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Donald Boudreaux

Trade policy should be realistic

| Thursday, June 7, 2018, 8:35 p.m.
White House National Trade Council Director Peter Navarro stands along the Rose Garden colonnade as he listens to a news conference between President Donald Trump and Japanese Prime Minister Shinzo Abe at the White House June 7, 2018 in Washington, DC. Trump and Abe discussed the upcoming U.S.-North Korea summit.  (Photo by Chip Somodevilla/Getty Images)
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White House National Trade Council Director Peter Navarro stands along the Rose Garden colonnade as he listens to a news conference between President Donald Trump and Japanese Prime Minister Shinzo Abe at the White House June 7, 2018 in Washington, DC. Trump and Abe discussed the upcoming U.S.-North Korea summit. (Photo by Chip Somodevilla/Getty Images)

I'm what philosophers call a “consequentialist.” Consequentialists believe that human activities are best judged by the goodness or badness of the consequences they produce. Activities that generally produce good consequences are ethical; activities that generally produce bad consequences are unethical. Working at the local factory to feed your family is ethical; burgling neighborhood homes to feed your family is unethical.

Feeding your family, of course, is good in both cases. But working as a burglar is bad. Unlike people working proper jobs, burglars produce nothing. Burglars at best merely transfer goods from some people (their owners) to other people (burglars). Worse, in practice, burglars reduce society's total well-being. Not only do burglars not produce anything new, their thievery prompts homeowners to spend resources protecting their homes from being robbed.

The higher the incidence of burglary, the greater the amount of resources spent by homeowners on the likes of window bars, home-security systems and guard dogs. If there were no burglary, the resources used to protect homes against thieves would instead be used to produce goods and services such as improved medical care, more education and greater amounts of air travel. While successful burglars are personally enriched by their thievery, each of their victims — and society at large — is made poorer. This reality is why burglary is universally condemned and burglars punished.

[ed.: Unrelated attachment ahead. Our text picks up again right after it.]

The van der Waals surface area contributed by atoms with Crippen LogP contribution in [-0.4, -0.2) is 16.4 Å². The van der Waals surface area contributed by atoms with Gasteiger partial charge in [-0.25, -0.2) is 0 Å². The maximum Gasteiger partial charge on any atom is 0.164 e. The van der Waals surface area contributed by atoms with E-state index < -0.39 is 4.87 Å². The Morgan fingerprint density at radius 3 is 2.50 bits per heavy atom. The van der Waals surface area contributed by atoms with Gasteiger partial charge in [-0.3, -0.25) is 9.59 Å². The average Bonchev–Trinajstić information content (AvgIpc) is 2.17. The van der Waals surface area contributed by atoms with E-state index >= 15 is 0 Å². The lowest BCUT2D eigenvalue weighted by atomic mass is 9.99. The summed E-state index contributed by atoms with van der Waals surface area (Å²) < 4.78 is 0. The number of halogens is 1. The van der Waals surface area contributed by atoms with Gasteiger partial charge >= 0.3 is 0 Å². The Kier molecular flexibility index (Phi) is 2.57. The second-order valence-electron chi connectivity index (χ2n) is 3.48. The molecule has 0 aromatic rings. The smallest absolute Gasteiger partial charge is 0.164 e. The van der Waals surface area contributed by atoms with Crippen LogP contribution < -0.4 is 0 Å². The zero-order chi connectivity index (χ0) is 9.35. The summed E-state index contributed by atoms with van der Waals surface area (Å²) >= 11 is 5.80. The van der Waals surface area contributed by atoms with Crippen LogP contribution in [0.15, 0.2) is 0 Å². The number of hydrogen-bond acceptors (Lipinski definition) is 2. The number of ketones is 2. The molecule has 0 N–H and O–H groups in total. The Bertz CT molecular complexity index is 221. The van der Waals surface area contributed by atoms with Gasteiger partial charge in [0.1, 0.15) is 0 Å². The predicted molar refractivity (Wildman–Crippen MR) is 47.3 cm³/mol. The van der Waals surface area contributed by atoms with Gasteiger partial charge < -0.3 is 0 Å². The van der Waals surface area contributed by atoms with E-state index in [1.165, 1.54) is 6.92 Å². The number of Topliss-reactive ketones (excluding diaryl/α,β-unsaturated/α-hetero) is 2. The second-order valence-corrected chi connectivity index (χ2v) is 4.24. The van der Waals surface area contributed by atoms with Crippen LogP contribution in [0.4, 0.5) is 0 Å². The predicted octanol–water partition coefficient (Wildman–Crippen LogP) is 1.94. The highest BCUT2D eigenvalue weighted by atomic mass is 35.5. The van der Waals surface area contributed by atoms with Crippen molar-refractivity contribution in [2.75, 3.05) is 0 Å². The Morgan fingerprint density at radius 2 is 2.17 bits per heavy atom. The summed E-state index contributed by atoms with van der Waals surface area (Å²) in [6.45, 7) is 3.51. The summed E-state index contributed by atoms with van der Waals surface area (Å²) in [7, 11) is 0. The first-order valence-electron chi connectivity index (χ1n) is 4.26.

We all agree that burglary is bad.

But suppose that I describe for you a hypothetical situation in which the consequences of an act of burglary are unquestionably good. Suppose, for example, that while burgling the Jones' home one night, Sam discovers a fire in the kitchen. Acting on instinct, burglar Sam extinguishes the fire. Suppose that had Sam not been there, the fire would have quickly engulfed the home and killed all six of the family members sleeping upstairs.

We can easily imagine such a situation occurring in reality. But do our vivid imaginations cause us to reconsider our opposition to burglary? Of course not. The chances that any act of burglary will produce good results for society are so small that we outlaw burglary, period.

We should be equally wise about government economic policies. Regrettably, we often are not. A good example involves trade policy.

Freedom to trade is nothing more than the freedom of those who earn incomes to spend their incomes as they choose regardless of the nationality of suppliers. Because your ultimate purpose of working to earn an income is for you to use that income to acquire goods and services that improve your family's standard of living, if you choose to buy an import you obviously believe that your buying that import helps to raise your family's standard of living. It follows that if you are prevented from buying that import, you are thereby prevented from using your income to maximum effect in raising your family's standard of living.

So, as a rule, each of us should be free to spend our incomes as we judge best. As a rule, obstructions of this freedom make us poorer. And while a vivid imagination can concoct scenarios in which such obstructions make us richer, such scenarios are no more realistic than that of burglary being good for society.

Donald J. Boudreaux is a professor of economics and Getchell Chair at George Mason University in Fairfax, Va. His column appears twice monthly.

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